With respect to the small portion of the sprinkler system that is affected by the amendment, furthermore, we find the change negligible. Both the IFB and the amendment provide for a dry system, which is standard in exterior areas subject to freezing. The amendment merely calls for a different configuration of the pipes and hardware required. In effect, we view this change as no more than a minor modification of what was already required by the IFB, and not, as Head suggests, the imposition of a material, new and separate legal obligation. Since even Head's estimate of the cost impact of the amendment is de minimis in the context of the contract as a whole and the disparity in the two firms' bid prices, see Pittman Mechanical Contractors, B-225486, Feb. 25, 1987, 87-1 CPD Para. 218, we reject Head's argument that Lobar's failure to acknowledge these provisions renders its bid nonresponsive.
Head asserts that a sketch included with the amendment provides, for the first time, specific ordinates for the amount of required curvature at 16 designated points along each beam. Head states that the sketch thus sets forth new and significant specifications, and that beams must be custom fabricated to meet the new requirements at an additional cost of about $57,000. In support of its position that the multiple ordinates represent special requirements, Head refers to the American Institute of Steel Construction (AISC) Manual of Steel Construction, which states that camber is ordinarily specified by the ordinate at the mid-length of the beam to be curved, and that ordinates at other points should not be specified.
The Navy responds that the camber ordinates shown on the sketch do not specify new requirements, but merely provide more specific guidance to the contractor in erecting the beams; in the absence of the sketch, the contractor would have had to formulate its own camber ordinates in any event. Further, the Navy explains that the specified camber ordinates are all within normal mill tolerances of natural cambering and therefore require no special fabrication; that is, standard steel beams may be used, as produced by the mill, with the normal amount of camber that is present as a result of the routine manufacturing process. The sketch merely indicates how the naturally cambered beams are to be ordinated. Thus, according to the Navy, since custom manufacturing is not necessary, there is no increase in cost associated with this portion of the amendment. The Navy explains that camber is not specified in the sketch in the usual manner described in the AISC Manual (as a single mid-length ordinate) because, under the terms of the IFB, the contractor has the option of splicing beams; specifying a single ordinate in the typical manner thus would be neither practical nor helpful, since the length of beam segments will depend on whether the contractor chooses to splice together shorter beam segments or fewer, longer ones.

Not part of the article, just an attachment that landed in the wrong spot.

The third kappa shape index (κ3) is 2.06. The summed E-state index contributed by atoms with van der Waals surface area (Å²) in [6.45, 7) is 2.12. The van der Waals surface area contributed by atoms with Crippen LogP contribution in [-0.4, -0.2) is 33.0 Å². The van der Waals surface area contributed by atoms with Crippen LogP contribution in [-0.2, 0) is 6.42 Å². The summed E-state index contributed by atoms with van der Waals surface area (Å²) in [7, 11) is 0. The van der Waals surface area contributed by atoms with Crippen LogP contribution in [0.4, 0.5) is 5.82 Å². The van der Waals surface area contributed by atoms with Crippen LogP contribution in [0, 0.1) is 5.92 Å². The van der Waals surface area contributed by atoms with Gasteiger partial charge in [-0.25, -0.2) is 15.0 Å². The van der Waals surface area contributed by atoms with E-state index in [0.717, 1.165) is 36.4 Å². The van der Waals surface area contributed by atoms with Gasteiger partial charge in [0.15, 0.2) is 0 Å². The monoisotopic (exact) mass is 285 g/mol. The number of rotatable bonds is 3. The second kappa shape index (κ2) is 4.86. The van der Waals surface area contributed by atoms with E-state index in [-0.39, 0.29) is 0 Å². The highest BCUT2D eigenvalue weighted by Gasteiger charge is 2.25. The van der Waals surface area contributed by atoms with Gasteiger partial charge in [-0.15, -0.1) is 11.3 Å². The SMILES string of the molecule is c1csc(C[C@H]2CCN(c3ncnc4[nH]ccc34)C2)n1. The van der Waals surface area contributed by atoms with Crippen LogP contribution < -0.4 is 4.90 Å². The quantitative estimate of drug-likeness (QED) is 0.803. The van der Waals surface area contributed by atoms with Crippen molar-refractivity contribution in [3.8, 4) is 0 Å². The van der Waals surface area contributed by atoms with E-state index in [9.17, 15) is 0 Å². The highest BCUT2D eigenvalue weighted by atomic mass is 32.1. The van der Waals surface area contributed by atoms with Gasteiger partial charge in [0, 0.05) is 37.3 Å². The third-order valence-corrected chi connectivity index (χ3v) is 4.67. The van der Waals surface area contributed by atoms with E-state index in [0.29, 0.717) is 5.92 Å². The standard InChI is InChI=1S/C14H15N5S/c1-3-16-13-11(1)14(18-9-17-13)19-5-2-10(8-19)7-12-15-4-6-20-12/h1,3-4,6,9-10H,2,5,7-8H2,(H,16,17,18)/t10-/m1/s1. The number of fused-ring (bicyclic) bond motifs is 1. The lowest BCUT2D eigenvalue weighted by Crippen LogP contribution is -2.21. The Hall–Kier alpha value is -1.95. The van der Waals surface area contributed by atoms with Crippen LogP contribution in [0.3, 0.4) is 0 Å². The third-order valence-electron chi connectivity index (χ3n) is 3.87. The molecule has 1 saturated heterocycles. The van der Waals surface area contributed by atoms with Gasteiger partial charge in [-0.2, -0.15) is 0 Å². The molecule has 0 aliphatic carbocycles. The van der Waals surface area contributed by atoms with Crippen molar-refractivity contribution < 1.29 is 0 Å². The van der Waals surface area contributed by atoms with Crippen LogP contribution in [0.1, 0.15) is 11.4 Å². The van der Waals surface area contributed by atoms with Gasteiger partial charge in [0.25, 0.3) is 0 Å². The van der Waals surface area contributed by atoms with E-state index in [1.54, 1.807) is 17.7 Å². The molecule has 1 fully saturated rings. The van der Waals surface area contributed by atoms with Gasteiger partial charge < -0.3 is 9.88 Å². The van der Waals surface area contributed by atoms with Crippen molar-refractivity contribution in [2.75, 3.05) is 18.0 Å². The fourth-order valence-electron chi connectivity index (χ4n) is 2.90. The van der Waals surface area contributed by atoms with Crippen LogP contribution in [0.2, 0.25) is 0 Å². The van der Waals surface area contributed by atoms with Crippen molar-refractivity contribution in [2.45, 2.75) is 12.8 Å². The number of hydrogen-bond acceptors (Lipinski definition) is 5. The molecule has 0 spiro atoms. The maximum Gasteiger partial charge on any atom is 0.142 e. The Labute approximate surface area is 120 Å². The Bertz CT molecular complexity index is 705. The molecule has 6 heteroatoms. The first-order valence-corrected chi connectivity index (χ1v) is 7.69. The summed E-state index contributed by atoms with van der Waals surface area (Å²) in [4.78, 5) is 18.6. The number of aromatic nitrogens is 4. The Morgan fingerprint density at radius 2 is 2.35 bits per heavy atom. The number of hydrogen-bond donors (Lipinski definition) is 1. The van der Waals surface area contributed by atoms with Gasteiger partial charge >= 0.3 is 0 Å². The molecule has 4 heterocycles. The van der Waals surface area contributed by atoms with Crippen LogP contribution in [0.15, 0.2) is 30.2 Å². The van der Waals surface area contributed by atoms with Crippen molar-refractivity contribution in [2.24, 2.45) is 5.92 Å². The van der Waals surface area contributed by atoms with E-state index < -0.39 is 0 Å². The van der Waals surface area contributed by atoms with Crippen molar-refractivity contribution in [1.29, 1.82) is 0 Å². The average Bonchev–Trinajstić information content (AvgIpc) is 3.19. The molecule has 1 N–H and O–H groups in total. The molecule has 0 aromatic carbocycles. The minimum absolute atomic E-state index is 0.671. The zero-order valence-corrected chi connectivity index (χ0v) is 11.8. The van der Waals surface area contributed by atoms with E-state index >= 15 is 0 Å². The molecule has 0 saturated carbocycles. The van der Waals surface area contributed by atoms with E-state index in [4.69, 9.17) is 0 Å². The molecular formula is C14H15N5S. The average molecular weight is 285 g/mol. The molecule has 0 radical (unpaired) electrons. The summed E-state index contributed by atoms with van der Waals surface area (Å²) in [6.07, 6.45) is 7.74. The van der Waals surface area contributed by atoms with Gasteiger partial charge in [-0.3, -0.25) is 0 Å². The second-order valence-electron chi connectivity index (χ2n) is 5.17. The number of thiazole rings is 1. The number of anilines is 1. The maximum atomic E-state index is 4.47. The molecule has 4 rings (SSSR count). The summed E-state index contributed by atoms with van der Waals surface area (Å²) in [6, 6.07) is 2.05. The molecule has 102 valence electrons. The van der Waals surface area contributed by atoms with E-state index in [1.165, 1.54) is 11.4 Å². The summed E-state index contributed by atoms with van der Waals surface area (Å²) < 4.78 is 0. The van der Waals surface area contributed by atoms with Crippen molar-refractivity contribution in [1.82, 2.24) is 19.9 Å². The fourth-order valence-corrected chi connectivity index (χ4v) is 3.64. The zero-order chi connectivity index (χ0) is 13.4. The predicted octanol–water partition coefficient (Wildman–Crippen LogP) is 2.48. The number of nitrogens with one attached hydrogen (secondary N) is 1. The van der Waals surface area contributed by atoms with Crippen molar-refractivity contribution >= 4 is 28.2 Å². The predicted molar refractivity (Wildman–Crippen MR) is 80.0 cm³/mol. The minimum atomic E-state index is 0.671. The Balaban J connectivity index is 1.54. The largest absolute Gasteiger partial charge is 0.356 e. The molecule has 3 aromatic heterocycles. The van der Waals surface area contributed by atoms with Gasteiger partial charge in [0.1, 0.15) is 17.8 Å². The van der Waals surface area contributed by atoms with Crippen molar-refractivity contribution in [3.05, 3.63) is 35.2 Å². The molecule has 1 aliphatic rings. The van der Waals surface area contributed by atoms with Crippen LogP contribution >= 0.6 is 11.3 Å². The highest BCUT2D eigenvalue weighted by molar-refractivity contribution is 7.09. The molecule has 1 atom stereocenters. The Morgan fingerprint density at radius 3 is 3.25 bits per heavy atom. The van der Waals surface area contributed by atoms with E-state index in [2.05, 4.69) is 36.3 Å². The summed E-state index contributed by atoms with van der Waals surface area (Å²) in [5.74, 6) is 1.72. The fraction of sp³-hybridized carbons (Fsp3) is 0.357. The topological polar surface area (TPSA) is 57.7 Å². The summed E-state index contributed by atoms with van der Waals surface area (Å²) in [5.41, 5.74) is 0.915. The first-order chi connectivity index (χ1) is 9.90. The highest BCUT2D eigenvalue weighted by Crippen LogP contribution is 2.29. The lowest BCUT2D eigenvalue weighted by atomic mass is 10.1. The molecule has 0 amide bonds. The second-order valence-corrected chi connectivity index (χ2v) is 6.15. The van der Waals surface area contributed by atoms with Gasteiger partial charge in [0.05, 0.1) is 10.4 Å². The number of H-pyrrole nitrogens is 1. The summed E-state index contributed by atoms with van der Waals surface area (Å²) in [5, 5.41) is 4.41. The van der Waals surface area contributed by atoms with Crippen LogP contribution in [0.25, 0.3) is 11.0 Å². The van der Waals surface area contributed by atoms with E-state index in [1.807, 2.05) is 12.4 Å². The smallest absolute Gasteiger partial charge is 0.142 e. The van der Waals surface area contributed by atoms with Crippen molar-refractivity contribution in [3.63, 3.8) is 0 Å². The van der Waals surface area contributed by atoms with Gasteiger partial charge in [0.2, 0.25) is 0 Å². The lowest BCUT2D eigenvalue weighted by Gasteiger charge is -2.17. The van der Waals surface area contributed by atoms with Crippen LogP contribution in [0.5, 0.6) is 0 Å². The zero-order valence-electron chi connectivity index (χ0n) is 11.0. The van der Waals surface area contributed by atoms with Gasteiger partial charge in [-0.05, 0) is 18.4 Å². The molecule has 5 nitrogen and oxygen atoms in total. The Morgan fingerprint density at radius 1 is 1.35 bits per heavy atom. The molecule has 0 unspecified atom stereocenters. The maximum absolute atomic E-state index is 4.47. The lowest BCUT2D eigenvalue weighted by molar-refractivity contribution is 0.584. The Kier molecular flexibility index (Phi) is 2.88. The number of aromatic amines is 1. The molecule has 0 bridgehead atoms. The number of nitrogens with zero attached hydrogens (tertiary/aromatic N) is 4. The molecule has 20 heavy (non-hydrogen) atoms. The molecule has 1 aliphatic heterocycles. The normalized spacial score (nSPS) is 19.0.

We find the Navy's position reasonable. That is, the record seems to support the view that the ordinates furnished in the amendment were intended, not to impose a significant new requirement on bidders, but to assist bidders by indicating a set of acceptable ordinates; the multiple ordinates were necessary due to the possibility that beams would be spliced. While we would agree that the ordinates might represent a material change in the requirement if, as Head alleges, they would necessitate expensive, custom fabrication of the beams, this does not appear to be the case. In this regard, the AISC Manual clearly indicates that the specified ordinates are within standard mill tolerances, and Head has presented no persuasive evidence to the contrary. As possibly costly custom fabrication of beams thus apparently is not necessary, we consider this aspect of the amendment a mere clarification of the existing requirement to erect the roof support beams in an acceptable manner. Pittman Mechanical Contractors, B-225486, supra.